Be ready to travel a distance and do a lot of research now so you can launch when you see something that fits. Once a trailer is publicly for sale
, it is often sold faster than you can do the research.
The other piece you need to consider is air conditioning
. If you can live without it, you will have a lot more options.
As you look at smaller trailers, beds tend to get smaller and smaller, and toilets disappear.
As far as your truck, I am from the school where I would rather have more than enough tow vehicle than one that is close to its limit or marginal. Been there, done that, won't do it again!
Towing where you can go a normal speed up a steeper grade is nice. So we pull our 17 foot Casita
with a F150 truck. And personally, I prefer a trailer with brakes
. Ford makes a nice integrated brake controller that fits right in the dash on their newer trucks (mine is a 2010).
Although FG trailers do not have many of the issues that stick built trailers have, there still are some things that tend to have maintenance issues. They do hold their value great, so be ready to pay a fairly big price for a twenty or thirty year old one!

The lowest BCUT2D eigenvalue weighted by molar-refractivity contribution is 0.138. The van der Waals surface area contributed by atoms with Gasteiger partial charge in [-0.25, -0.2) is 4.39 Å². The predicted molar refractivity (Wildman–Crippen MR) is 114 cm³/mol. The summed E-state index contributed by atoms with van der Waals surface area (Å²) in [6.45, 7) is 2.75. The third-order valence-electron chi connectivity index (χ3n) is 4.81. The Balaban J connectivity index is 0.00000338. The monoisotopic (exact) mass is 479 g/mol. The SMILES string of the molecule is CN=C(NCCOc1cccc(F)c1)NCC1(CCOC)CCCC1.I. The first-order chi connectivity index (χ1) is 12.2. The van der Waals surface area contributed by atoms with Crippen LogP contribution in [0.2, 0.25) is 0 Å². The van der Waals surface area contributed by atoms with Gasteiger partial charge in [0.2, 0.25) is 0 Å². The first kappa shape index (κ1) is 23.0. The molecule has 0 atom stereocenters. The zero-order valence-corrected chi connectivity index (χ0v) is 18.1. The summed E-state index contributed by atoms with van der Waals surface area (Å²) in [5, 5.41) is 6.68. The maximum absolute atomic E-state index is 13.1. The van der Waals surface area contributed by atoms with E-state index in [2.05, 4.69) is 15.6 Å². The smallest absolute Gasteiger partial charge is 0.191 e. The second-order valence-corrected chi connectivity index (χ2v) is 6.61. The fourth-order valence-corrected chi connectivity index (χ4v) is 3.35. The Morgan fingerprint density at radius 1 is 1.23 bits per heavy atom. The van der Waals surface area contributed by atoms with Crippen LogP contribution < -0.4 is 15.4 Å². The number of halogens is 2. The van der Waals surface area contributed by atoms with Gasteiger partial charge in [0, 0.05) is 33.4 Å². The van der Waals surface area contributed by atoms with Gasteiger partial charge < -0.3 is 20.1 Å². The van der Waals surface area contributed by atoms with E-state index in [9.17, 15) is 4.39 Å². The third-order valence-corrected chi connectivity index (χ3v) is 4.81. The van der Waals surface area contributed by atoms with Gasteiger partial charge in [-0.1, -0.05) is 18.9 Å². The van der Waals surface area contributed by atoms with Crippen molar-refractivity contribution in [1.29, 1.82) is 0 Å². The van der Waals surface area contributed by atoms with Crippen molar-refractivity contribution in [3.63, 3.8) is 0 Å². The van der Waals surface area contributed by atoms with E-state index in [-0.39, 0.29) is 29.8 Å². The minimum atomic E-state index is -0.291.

A-liners have issues too. I have friends that have two A-liners. They store them outside, and leave them opened up as they report the roof panels/skylights leaking if they leave them out in the weather folded down.
Also, be careful with bed sizes. In the RV world, twin, full, queen and king size often have little in common with standard bed sizing. For example, the twin beds in our trailer are a "whopping" 23 inches wide. A traditional twin bed is 39 inches wide! So just because a bed is called full sized (or whatever) doesn't mean it is that size. I have seen a fair number of RV full sized beds that were closer to a standard twin size than a traditional full size. Realize that on a 13 foot camping trailer, the tub is only 10 foot or even shorter. If you want to fit a dinette, a toilet, stove, frig and full sized bed, you quickly run out of space. Lots of compromises!